State v. Dominic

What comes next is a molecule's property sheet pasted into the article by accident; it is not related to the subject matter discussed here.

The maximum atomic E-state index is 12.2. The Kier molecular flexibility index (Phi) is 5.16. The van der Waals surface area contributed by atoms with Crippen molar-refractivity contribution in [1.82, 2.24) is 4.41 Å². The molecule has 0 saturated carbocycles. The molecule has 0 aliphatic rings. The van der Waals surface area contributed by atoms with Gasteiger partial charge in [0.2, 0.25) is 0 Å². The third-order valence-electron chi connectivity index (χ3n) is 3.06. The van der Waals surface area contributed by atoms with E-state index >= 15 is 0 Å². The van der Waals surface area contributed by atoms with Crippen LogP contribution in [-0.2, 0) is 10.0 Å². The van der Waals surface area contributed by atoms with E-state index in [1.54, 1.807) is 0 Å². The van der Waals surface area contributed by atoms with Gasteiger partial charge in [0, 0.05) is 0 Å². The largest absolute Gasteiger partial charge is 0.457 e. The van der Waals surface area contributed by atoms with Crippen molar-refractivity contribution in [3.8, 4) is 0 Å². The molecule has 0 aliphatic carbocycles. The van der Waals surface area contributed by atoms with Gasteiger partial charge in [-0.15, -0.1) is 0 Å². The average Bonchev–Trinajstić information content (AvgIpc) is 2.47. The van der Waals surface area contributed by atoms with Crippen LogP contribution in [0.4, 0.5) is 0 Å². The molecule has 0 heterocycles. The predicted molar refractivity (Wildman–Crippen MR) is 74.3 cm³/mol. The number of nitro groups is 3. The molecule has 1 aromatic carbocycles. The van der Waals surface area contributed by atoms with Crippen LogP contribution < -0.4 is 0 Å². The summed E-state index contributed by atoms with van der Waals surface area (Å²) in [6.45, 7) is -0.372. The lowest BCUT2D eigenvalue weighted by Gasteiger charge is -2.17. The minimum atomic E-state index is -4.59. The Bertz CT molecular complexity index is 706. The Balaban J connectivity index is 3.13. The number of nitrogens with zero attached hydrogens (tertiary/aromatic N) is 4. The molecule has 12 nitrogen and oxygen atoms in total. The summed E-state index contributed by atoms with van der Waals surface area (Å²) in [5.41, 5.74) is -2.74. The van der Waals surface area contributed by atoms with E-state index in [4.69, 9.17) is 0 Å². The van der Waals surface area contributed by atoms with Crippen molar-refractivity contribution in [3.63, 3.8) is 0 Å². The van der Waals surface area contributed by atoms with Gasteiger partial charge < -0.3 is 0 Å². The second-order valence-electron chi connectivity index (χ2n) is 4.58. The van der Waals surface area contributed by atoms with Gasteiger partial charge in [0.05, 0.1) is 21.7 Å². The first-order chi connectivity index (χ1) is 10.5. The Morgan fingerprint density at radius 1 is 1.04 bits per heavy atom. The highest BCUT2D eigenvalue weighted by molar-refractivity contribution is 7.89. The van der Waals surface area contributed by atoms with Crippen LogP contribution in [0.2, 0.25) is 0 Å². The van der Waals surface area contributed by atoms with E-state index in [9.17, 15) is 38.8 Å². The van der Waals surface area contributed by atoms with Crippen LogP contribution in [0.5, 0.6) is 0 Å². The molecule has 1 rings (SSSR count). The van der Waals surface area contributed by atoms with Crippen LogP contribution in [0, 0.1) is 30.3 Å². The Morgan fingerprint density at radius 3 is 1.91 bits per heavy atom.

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[Cite as State v. Dominic, 2006-Ohio-292.] COURT OF APPEALS OF OHIO, EIGHTH DISTRICT COUNTY OF CUYAHOGA NO. 86082 STATE OF OHIO : : Plaintiff-appellee : : -vs: : KEVIN DOMINIC : : Defendant-appellant : DATE OF ANNOUNCEMENT OF DECISION: JOURNAL ENTRY AND OPINION JANUARY 26, 2006 CHARACTER OF PROCEEDING: Criminal appeal from the Court of Common Pleas Case No. CR-300286 JUDGMENT: Affirmed in part, Reversed in Part and Remanded for ReSentencing DATE OF JOURNALIZATION: APPEARANCES: For Plaintiff-Appellee: WILLIAM D. MASON, ESQ. CUYAHOGA COUNTY PROSECUTOR BY: BRENDAN SHEEHAN, ESQ. KRISTEN L. LUSNIA, ESQ. ASST. COUNTY PROSECUTORS 1200 Ontario Street Cleveland, Ohio 44113 For Defendant-Appellant: STEPHEN L. MILES, ESQ. 20800 Center Ridge Road, #211 Rocky River, Ohio 44116 2 ANN DYKE, A.J.: {¶ 1} Defendant Kevin Dominic appeals from his convictions for rape, gross sexual imposition and felonious sexual imposition. For the reasons set forth below, we affirm. {¶ 2} On November 10, 1993, defendant was indicted pursuant to a five-count indictment in connection with the alleged sexual abuse of his biological children. Counts One, Two and Three charged defendant with the rape with force or threat of force upon a child under the age of thirteen, i.e., a daughter who was born in 1983 (hereafter referred to as the younger daughter ). Count Four charged him with gross sexual imposition upon a child under the age of thirteen, i.e., a daughter who was born in 1981 (hereafter referred to as the older daughter ), and Count Five charged him with felonious sexual penetration with force or threat of force upon the older girl while she was under the age of thirteen. {¶ 3} Following the girls disclosures in 1993, defendant wrote the girls mother a letter in which he stated that he planned to drown himself and that [b]y the time you read this letter it will be too late and I will have been dead some time now. {¶ 4} In 2004, defendant was apprehended in Broward County Florida where he had been living under the name Kevin Thompson. The matter proceeded to a jury trial on November 30, 2004. {¶ 5} The state presented the testimony of the younger girl, the older girl, a third daughter, the girls mother, their 3 stepfather, social worker William Myers, pediatric nurse practitioner Marcia Thompson, Ohio Parks and Recreation Officer Joseph Soukop, F.B.I. Special Agent Douglas Williams, Broward County Sheriff s Det. Daniel Schneider, and Wyonnene Carroll. {¶ 6} The younger girl testified that she was born in 1983 and is twenty-one years old and that defendant is her biological father. When she was nine years-old, she watched a frightening movie then went to sleep. into her parents bed. She awoke from a nightmare and climbed After her mother left for work, she was awaked by defendant on top of her rubbing her chest and rubbing her vagina. She further testified that he stuck his fingers in my vagina and then he took his penis and he put it in my vagina and started going up and down. {¶ 7} On another occasion, watching a movie together. they had milkshakes and were The other children had fallen asleep. Defendant called her over to the couch and told her to get under the blankets. penis out. He began rubbing her chest and vagina then took his According to the witness, he put it in my butt and then told me to put it in my vagina. The girl said that she needed to go to the bathroom then locked herself in the bathroom. She urinated and defendant licked her vagina then put his penis in her mouth. {¶ 8} In a third incident, he called her upstairs and told her to get into bed. He touched her breasts and vagina. He inserted 4 his fingers into her vagina then inserted his penis into her vagina. {¶ 9} The girl testified that there were quite a few instances of abuse, including an incident where defendant sucked her breasts and told her that this would make them grow faster. The witness stated that she did not tell her mother about the abuse because she was afraid of defendant because he was violent to her mother. {¶ 10} The witness next testified that her mother left defendant in 1993 and they stepfather. The moved in witness with had a neighbor, visitation who with is now her defendant and following a visit, the girl experienced her first menstrual cycle. She did not know what was happening and she feared that the sexual abuse had caused injuries. She told her older sister about the abuse and she in turn told their mother. The girl s mother questioned the younger girl and she initially denied that anything inappropriate had happened. She later told her mother that defendant had inserted his penis into her and her mother then took her to the hospital. {¶ 11} The older girl testified that she was born in 1981, and is twenty-three years old. She stated that defendant was always abusive to her mother and that she once saw him strike her with a frying pan. She further testified that defendant would put her in bed with him put his fingers in her vagina and have her rub his 5 penis. In 1993, when she was twelve, her class had sexual education, she was instructed that private parts should be touched only by consenting adults. At this time, she realized that her father had been touching her inappropriately. mother what had been happening and she She then told her called him at work. According to the girl, defendant immediately returned from work took her up to the bedroom, held a rifle to her head and threatened to kill her. The girl then promptly told her mother that he did not molest her and that she took back the allegation. {¶ 12} This witness further testified that, after her parents were separated, she refused to visit with her father. girl and other siblings did visit with him, however. The younger Following one such visitation, the younger girl got her menstrual period and expressed fear that her bleeding was related to defendant s having had sex with her. The girl told her mother that defendant had fondled her at an earlier time and that the younger girl was crying and said that defendant had molested her. {¶ 13} The mother testified that she and defendant married in 1979 and had five children. She stated that during the marriage, at a point when the woman was sleeping on the couch, the older girl told her that defendant was hurting her. The woman called defendant at work and he came home from work and spoke to the girl alone. She then told her mother that it was just a nightmare. 6 {¶ 14} The woman further testified that defendant had a .22 rifle and a shotgun, and was physically and verbally abusive. According to the woman, the older girl once witnessed an incident when defendant hit the woman. She asked defendant for a divorce and he threatened to kill her, the children and himself. The woman filed for a separation and she and the children moved in with her neighbor Ron Sobiech. {¶ 15} During the separation, the older girl refused to visit with her father. The younger girl visited with her father, and upon returning home, she experienced her first menstrual cycle. She began to cry and told the woman that defendant had sexual intercourse with her. At this time, the older girl also stated that defendant had fondled her at an earlier time. {¶ 16} The woman called the police then took the younger girl to University Hospital. county. She also met with a social worker from the She stated that she did not bring the older girl to the hospital because the girl stated that she had not been penetrated. {¶ 17} Later, in July 1993, defendant arrived at Sobiech s home to pick up the children for visitation but the woman refused to let them go. He appeared frightened and later that month, the woman received a suicide note from defendant which stated: {¶ 18} By the time you read this letter it will be too late and I will have been dead some time now. When you find out that they both are still then it will be too late. I didn t change the union 7 yet so you will still get all the death benefits. swimming to see if I can cross lake. kids. See you in the hereafter. I going [sic] Don t show this letter to the Love, Kevin. Don t look for my body. {¶ 19} The woman also received defendant s bank records for August 1993 and forwarded them to Special Agent Williams. {¶ 20} Parks and Recreation Safety Officer Joseph Soukop testified that on August 2, 1993, he towed defendant s vehicle from the parking lot of Edgewater Beach. At this time, he learned that defendant was wanted on an outstanding warrant for rape. According to Soukop, the car contained various items including a cross, photographs and children s mementos. {¶ 21} Social Worker William Myers testified that in July 1993, he worked as an intake worker in the sex abuse unit of the Department of Children and Family Services. He met with both girls regarding their molestation accusations and prepared reports of those interviews. According to Myers, the younger girl was open and forthcoming and reported that defendant had put his private part into her peach after she had a nightmare. She also reported that defendant put his penis inside her butt and that the abuse occurred nine or ten times. The older girl reported that she had gone to her parents room because she did not feel well and defendant digitally penetrated her, moving his finger in and out. He then put her hand on his penis then wiped it off with a cloth. 8 {¶ 22} Nurse practitioner Marcia Thompson testified that she has been employed at MetroHealth since 1987. In 1993, she worked in the hospital s Alpha Clinic and had, as of that time, examined approximately 1,800 suspected victims of child sexual abuse. Examination of the older girl revealed no abnormalities but, according to Thompson, this does not exclude the possibility of abuse. Examination of the younger girl was also within normal limits. Finally, Thompson testified that physical findings are present in fewer than ten percent of all child sexual abuse cases. {¶ 23} Another daughter, Jessica, testified that defendant beat and paddled her but she had no recollections pertinent to her sisters molestations allegations. {¶ 24} The girls stepfather, Ron Sobiech, testified that the woman and her children moved in with him because she wanted to divorce defendant but was afraid. A romantic developed and in 1994, he married the woman. relationship He acknowledged taking firearms from defendant s home. {¶ 25} F.B.I. Special Agent Douglas Williams testified that in 1993 he was assigned to the fugitive task force and volunteered to locate defendant. He received the July 1993 suicide letter from defendant s former wife, and obtained a similar letter that was sent to his parents. Later, defendant s former wife provided him with a bank statement which showed transactions that had occurred following the mailing of the letters, including a withdrawal from 9 an ATM at Cleveland Hopkins International Airport on August 6, 1993. A photograph from this transaction depicts defendant. Agent Williams ran out of leads and the case was later profiled on Unsolved Mysteries. In May 2004, he learned that sheriffs in Florida located him. {¶ 26} Wyonnene Carroll testified that she met defendant, who she knew as Kevin Thompson in 1999. was a widower. together. Defendant told her that he After three of four months they began to live According to Carroll, defendant did not identification and was paid in cash by his employer. have any Carroll and defendant eventually made plans to marry and she applied for him to receive a birth certificate. She subsequently received a birth certificate listing defendant s name as Kevin Dominic and he explained that he had been raised by his grandparents. Carroll became suspicious of defendant and had a friend who works for the Indianapolis Police Department investigate defendant. Approximately one week later, the police arrived at her home, asked for the birth certificate, and arrested defendant. {¶ 27} Carroll additionally testified that defendant had, in anger, broken things at the home, and had also grabbed her son by the throat. {¶ 28} Broward County Sheriff s Det. Daniel Schneider testified that on May 10, 2004, he was assigned to locate a fugitive wanted in Ohio. Schneider subsequently confronted defendant. Defendant 10 provided the detective with his real name and was arrested. Schneider also received defendant s birth certificate from Carroll. {¶ 29} Defendant presented the testimony of Mary Ann Kaminicki who testified that after defendant was gone from the home, the girls mother confided in her that defendant had molested two of the girls, then later confided that she had feelings for Sobiech. {¶ 30} Annie Thornton testified that she lived across from the home defendant shared with the children and she observed the children s mother go to Sobiech s house after work. {¶ 31} Defendant was subsequently convicted of rape as charged in Count felonious One of sexual the indictment, penetration. gross sexual Defendant imposition and sentenced to was consecutive terms of life in prison on the rape charge, four to ten years for gross sexual penetration and life for felonious sexual penetration. He was also adjudicated a sexual predator. Defendant now appeals and assigns five errors for our review. {¶ 32} Defendant s first assignment of error states: {¶ 33} Prejudicial error was committed by the admission of other acts testimony in violation of R.C. 2945.59, Evid.R. 404(B) and the Appellant s rights under Article I, Section 16 of the Ohio Constitution and the Fourteenth Amendment of the United States Constitution. {¶ 34} Within this assignment of error, defendant complains that the trial court erred in permitting the state to admit evidence 11 that he was abusive to the girls mother, that the older girl witnessed such abuse and that the younger girl feared defendant for this reason. {¶ 35} Evid.R. 404(B) provides that evidence of other acts is not admissible to prove the character of a person in order to show that the accused acted in conformity therewith. Evidence of other bad acts is generally prejudicial and generally is prohibited by Evid.R. 404(B). See, e.g., State v. Curry (1975), 43 Ohio St.2d 66, 68-69, 330 N.E.2d 720. {¶ 36} While other acts evidence may not be used to prove criminal propensity, such evidence may be admissible if (1) there is substantial proof that the alleged other acts were committed by the defendant, and (2) the evidence tends to prove notice, opportunity, intent, preparation, plan, knowledge, identity, or absence of mistake or accident. State v. Lowe, 69 Ohio St.3d 527, 530, 1994-Ohio-345, 634 N.E.2d 616; see, also, Evid.R. 404(B); R.C. 2945.59. Further, under Evid.R. 404(B) and R.C. 2945.59, evidence of other acts is admissible if it tends to prove a specific element of the crime charged. State v. Smith (1990), 49 Ohio St.3d 137, 139-140, 551 N.E.2d 190. {¶ 37} Generally, an accused cannot be convicted of one crime by proving he committed other crimes or is a bad person. Jamison (1990), 49 Ohio St.3d 182, 552 N.E.2d 180. State v. Consequently, evidence of other crimes, wrongs or bad acts independent of, and 12 unrelated to, the offenses for which a defendant is on trial is generally inadmissible to show criminal propensity. Id. {¶ 38} The purpose behind this rule is to prevent an accused from being placed in the unenviable position of having to defend him or herself for two distinct offenses at trial: those crimes which the accused is currently on trial for, and additional illegal activity that the accused allegedly committed in the past. v. Kanetsky (June 11, 1999), Trumbull App. No. State 97-T-0162. Moreover, a criminal conviction cannot be based, in whole or in part, upon the bad character of the defendant theory. Pollard (April 13, 2001), Ashtabula App. No. 99-A-0072. State v. Due to the possible prejudicial effect that extrinsic acts evidence may have in the minds of the trier of fact, Evid.R. 404(B) and R.C. 2945.59 must be strictly construed against admissibility. State v. Swick (December 21, 2001), Lake App. No. 97-L-254. {¶ 39} Finally, we note that the admission or exclusion of relevant evidence rests within the sound discretion of the trial court. State v. Sage (1987), 31 Ohio St.3d 173, 510 N.E.2d 343, paragraph two of the syllabus; see, also, State v. Bey, 85 Ohio St.3d 487, 490, 1999-Ohio-283, 709 N.E.2d 484. Where an error in the admission of evidence is alleged, appellate courts do not interfere unless it is shown that the trial court clearly abused its discretion. N.E.2d 768. State v. Maurer (1984), 15 Ohio St.3d 239, 473 Thus, the admission or exclusion of evidence, 13 including the admission of other acts evidence, lies within the trial court's sound discretion. State v. Bey, supra. {¶ 40} In State v. Eskridge (1988), 38 Ohio St.3d 56, 526 N.E.2d 304, the Ohio Supreme Court recognized that the force in R.C. 2907.02(B) need not be overt and physically brutal, but can be subtle and psychological. Id. at 58. The court stated that the force and violence necessary in rape is naturally a relative term, depending upon the age, size and strength of the parties and their relation to each other. Id. The court found nothing unreasonable about a finding that a child's will was overcome by fear and duress when an important figure of authority told the child to do something, and commanded the child not to tell anyone about it. Id. at 59. According to the court, as long as it can be shown that the rape victim's will was overcome by fear or duress, the forcible element of rape can be established. Id. {¶ 41} In this matter, defendant was accused of rape by force or threat of force in violation of R.C. 2907.02. The testimony of the girls and their mother indicated that defendant regularly engaged in the physical and mental abuse of the mother and that he possessed weapons. The evidence was therefore relevant to the element of force, and was inextricably related to the charge of rape and gross sexual imposition. State v. Williamson, Cuyahoga App. No. 80982, 2002-Ohio-6503; State v. William (Oct. 7, 1999), Cuyahoga App. No. 74840. See, also, State v. Martin (Dec. 6, 14 1990), Cuyahoga App. No. 58648; State v. Black (Feb. 10, 1994), Cuyahoga App. No. 64686. Cf. State v. Rankin, Clinton App. No. CA2004-06-015, 2005-Ohio-6165. Accordingly, this assignment of error is without merit. {¶ 42} Defendant s second assignment of error states: {¶ 43} The Appellant was denied due process of law when the trial court would not instruct upon the lesser included offense of gross sexual imposition for felonious sexual penetration. {¶ 44} We note that courts have concluded that, gross sexual imposition, defined in R.C. 2907.05 is in fact a lesser included offense of the indicted offense of felonious sexual penetration, defined in R.C. 2907.12. See State v. McCown (Oct. 31, 1996), Cuyahoga App. No. 69683, citing State v. Aiken (June 10, 1993), Cuyahoga App. No. 64627, unreported; State v. Polk (May 17, 1979), Cuyahoga App. No. 38832, unreported. {¶ 45} However, even though an offense may be statutorily defined as a lesser included offense of another, a charge on the lesser included offense is required only where the evidence presented at trial would reasonably support both an acquittal on the crime offense. charged and a conviction upon the lesser included State v. Thomas (1988), 40 Ohio St.3d 213, 216, 533 N.E.2d 286, certiorari denied (1989), 493 U.S. 826; State v. Kidder (1987), 32 Ohio St.3d 279, 513 N.E.2d 311. 15 {¶ 46} In State v. Johnson (1988), 36 Ohio St.3d 224, 522 N.E.2d 1082, the Supreme Court rejected the defendant s claim that the trial court erred in failing to instruct the jury on gross sexual imposition as a lesser included offense of rape where defense was a complete denial that any of the charged events ever took place; i.e., an "all-or-nothing" defense. The Court stated: {¶ 47} Under no reasonable view of the evidence could the jury have found against the state on the issue of intercourse or penetration and still have found for the state on the remaining elements of gross sexual imposition, i.e., sexual contact. Id. at 226. {¶ 48} Likewise in State v. Fulkerson, Cuyahoga App. No. 83566, 2004-Ohio-3114, this court held that an instruction on the lesser offense of gross sexual imposition would be confusing to the jury and therefore would not be given where the defendant denied that any sexual act had occurred. {¶ 49} In this matter, the defense presented that the allegations of sexual abuse were completely untrue and were lodged to facilitate the termination of defendant s marriage to the mother of the girls. Accordingly, the evidence could not have supported both an acquittal of felonious sexual penetration and a conviction on the lesser-included offense of gross sexual imposition. The trial court did not err in refusing to instruct on the offense of 16 gross sexual imposition as a lesser included offense of felonious sexual penetration. {¶ 50} This assignment of error is without merit. {¶ 51} Defendant s third assignment of error states: {¶ 52} The convictions are against the manifest weight of the evidence. {¶ 53} In evaluating a challenge to the verdict based on manifest weight of the evidence, a court sits as the thirteenth juror, reviews the factfinder's resolution of the evidence and considers whether the jury lost its way. State v. Thompkins, 78 Ohio St.3d 380, 1997-Ohio-52, 678 N.E.2d 541. The Thompkins Court explained: {¶ 54} Weight of the evidence concerns the inclination of the greater amount of credible evidence offered in a trial, to support one side of the issue rather than the other. It indicates clearly to the jury that the party having the burden of proof will be entitled to their verdict, if, on weighing the evidence in their minds, they shall find the greater amount of credible evidence sustains the issue which is to be established before them. Weight is not a question of mathematics, but depends on its effect in inducing belief. * * * {¶ 55} The court, reviewing the entire record, weighs the evidence and all reasonable inferences, considers the credibility of witnesses and determines whether in resolving conflicts in the 17 evidence, the jury clearly lost its way and created such a manifest miscarriage of justice that the conviction must be reversed and a new trial ordered. The discretionary power to grant a new trial should be exercised only in the exceptional case in which the evidence weighs heavily against the conviction. Id. at 387. {¶ 56} In this matter, the state presented that when the younger girl was nine, she went to her parents bed after having a nightmare and was awaked by defendant on top of her rubbing her chest and rubbing her vagina. He then stuck his fingers in my vagina and then he took his penis and he put it in my vagina and started going up and down. The state also presented evidence that after the other children had fallen asleep defendant called the younger girl over to him, told her to get under the blankets, and began rubbing her chest and vagina. He raped the girl and she fled to the restroom where he then licked her vagina then put his penis in her mouth. {¶ 57} In a third incident, he called her upstairs and told her to get into bed. He touched her breasts and vagina. He inserted his fingers into her vagina then inserted his penis into her vagina. {¶ 58} The girl also related an incident where defendant sucked her breasts and told her that this would make them grow faster. The girl informed her mother of the abuse following the onset of her 18 first menstrual cycle because she feared that defendant s conduct had caused her to sustain injuries. {¶ 59} The older girl testified that defendant would put her in bed with him, put his fingers in her vagina and have her rub his penis. In 1993, when she was twelve, her class had sexual education, she was instructed that private parts should be touched only by consenting adults. At this time, she realized that her father had been touching her inappropriately and told her mother. Defendant confronted the girl, privately held a rifle to her head, and threatened to kill her. The girl recanted but refused to visit her father following her parents separation. {¶ 60} The evidence further indicated that defendant faked his own death following the reporting of this matter to police and that he fled to Florida and lived under an assumed name until he was finally captured in 2004. {¶ 61} Evidence offered by defendant indicated that his former wife may have had romantic feelings for Sobiech during her marriage to defendant and that she moved in with Sobiech following the girls disclosures. {¶ 62} Our review of the entire record leads us to conclude that the jury did not lose its way and did not create a manifest miscarriage of justice in convicting defendant in this matter. The testimony and of the girls was detailed, clear, consistent forthright and established the offenses at issue. The state s 19 remaining witnesses were unbiased, clear, and thorough. defendant s evidence addressed the offenses only Moreover, indirectly. Accordingly, we conclude that the jury correctly determined that the greater amount of credible evidence supports the evidence offered by the state and the convictions are not against the manifest weight of the evidence. {¶ 63} The third assignment of error is without merit. {¶ 64} Defendant s fourth assignment of error states: {¶ 65} The trial court erred by sentencing the Appellant to an indefinite term of four to ten years for the gross sexual imposition charge. {¶ 66} Within this assignment of error, defendant asserts that the trial court acted contrary to the requirements of R.C. 2929.11 in imposing an indefinite term of imprisonment on the gross sexual imposition charge because there was no requisite finding that defendant was also guilty of a violence specification under R.C. 2941.143. The State of Ohio concedes that an indefinite term was erroneously imposed and it acknowledges that defendant was subject to a term of imprisonment of one, one and one-half, or two years imprisonment for this offense. {¶ 67} Accordingly, this assignment of error is well taken and the matter must be remanded for re-sentencing as to this offense. {¶ 68} Defendant s fifth assignment of error states: 20 {¶ 69} The evidence was insufficient as a matter of law to prove by clear and convincing evidence Appellant is likely to engage in the future in one or more sexually oriented offenses. {¶ 70} A sexual predator is defined in R.C. 2950.01(E) as a person who has been convicted of or pled guilty to committing a sexually oriented offense and is likely to engage in the future in one or more sexually oriented offenses. In order to classify an offender as a sexual predator, the court must find by clear and convincing evidence that an offender is likely to commit a sexually oriented offense in the future. R.C. 2950.09(B)(4). {¶ 71} In State v. Eppinger, 91 Ohio St.3d 158, 164, 2001-Ohio247, 743 N.E.2d 881, the Ohio Supreme Court defined the clear and convincing evidence standard as follows: {¶ 72} Clear and convincing evidence is that measure or degree of proof which will produce in the mind of the trier of facts a firm belief or conviction as to the allegations sought to be established. It is intermediate, being more than a mere preponderance, but not to the extent of such certainty as is required beyond a reasonable doubt as in criminal cases. It does not mean clear and unequivocal. {¶ 73} In reviewing a trial court's decision based upon clear and convincing evidence, an appellate court must examine the record to determine whether sufficient evidence exists to satisfy the 21 requisite degree of proof. State v. Schiebel (1990), 55 Ohio St.3d 71, 74, 564 N.E.2d 54. {¶ 74} Pursuant to R.C. 2950.09(B)(3), in making a determination as to whether an offender is a sexual predator, the trial court must consider all relevant factors, including but not limited to the following: the offender's age and prior criminal record, the age of the victim, whether the sexually oriented offense involved multiple victims, whether the offender used drugs or alcohol to impair the victim, whether the offender completed any sentence imposed for any conviction, whether the offender participated in available programs for sexual offenders, any mental disease or disability of the offender, whether the offender engaged in a pattern of abuse or displayed cruelty toward the victim, and any additional behavioral offender's conduct. characteristics that contribute to the R.C. 2950.09(B)(3)(a) through (j). {¶ 75} R.C. 2950.09(B) does not require that each factor be met; it simply requires the trial court consider those factors that are relevant. State v. Cook, 83 Ohio St.3d 404, 426, 1998-Ohio-291, 700 N.E.2d 570; State v. Grimes (2001), 143 Ohio App.3d 86, 89, 757 N.E.2d 413. {¶ 76} In this matter, the state maintained that defendant was convicted of sexual offenses against his biological daughters in a continuing course of conduct and that he displayed cruelty by threatening the older child with a shotgun and verbally threatening 22 the younger girl. In addition, the state presented the testimony of Wyonnene Carroll, defendant s live-in girlfriend who testified that in November and December 2003, she became suspicious of defendant s true identity and searched his dresser. She found two pages of child pornography which depicted prepubescent children in sexually explicit positions. When Carroll confronted defendant, he denied possessing the photographs then suggested that a neighbor had planted them there. In another incident, defendant removed the hard drive from the home computer and instructed Carroll s son to destroy it with a hammer. Finally, she testified that defendant had physical altercations with her ten year-old son, leaving marks around the boy s neck. {¶ 77} The defense offered the results of a STATIC 99 evaluation, an actuarial tool for predicting likelihood of reoffending, which indicated that defendant was in the category of the least likely to re-offend, i.e., thirteen percent over fifteen years. {¶ 78} The trial court subsequently determined that defendant s age, lack of criminal record, lack of mental illness, and the absence of drug or alcohol involvement likelihood that defendant would re-offend. weighed against the Nonetheless, the court determined that the age of the victims, the fact that there were more than one victim, the demonstrated pattern of abuse, the threats, defendant s reported history of sexual abuse, and history 23 of alcohol and marijuana use, plus Carroll s testimony regarding defendant s possession of child pornography and defendant s abuse of her son supported the conclusion that defendant would likely reoffend. {¶ 79} We find that clear and convincing evidence supports the trial court s determination that defendant is a sexual predator. The record as a whole establishes by clear and convincing evidence that defendant is likely to commit a sexually oriented offense in the future, given the nature and circumstances of the offense for which he was convicted, including two victims, their ages, the pattern of abuse, threats including threatening the older girl with a rifle, recent possession of child pornography and physical abuse of Carroll s son. {¶ 80} This assignment of error is without merit. {¶ 81} The convictions are affirmed, the sentence for gross sexual imposition is reversed, and the matter is remanded for resentencing as to this offense. It is ordered that appellee and appellant split the costs herein taxed. The Court finds there were reasonable grounds for this appeal. It is ordered that a special mandate issue out of this Court directing the Common Pleas Court to carry this judgment into execution. The defendant's conviction having been affirmed, any 24 bail pending appeal is terminated. Case remanded to the trial court for execution of sentence. A certified copy of this entry shall constitute the mandate pursuant to Rule 27 of the Rules of Appellate Procedure. KENNETH A. ROCCO, J., PATRICIA ANN BLACKMON, J., AND CONCUR. ANN DYKE ADMINISTRATIVE JUDGE N.B. This entry is an announcement of the court's decision. See App.R.22(B), 22(D) and 26(A); Loc.App.R.22. This decision will be journalized and will become the judgment and order of the court pursuant to App. R. 22(E) unless a motion for reconsideration with supporting brief, per App.R. 26(A), is filed within ten (10) days of the announcement of the court's decision. The time period for review by the Supreme Court of Ohio shall begin to run upon the journalization of this court's announcement of decision by the clerk per App.R. 22(E). See, also S.Ct.Prac.R. II, Section 2(A)(1).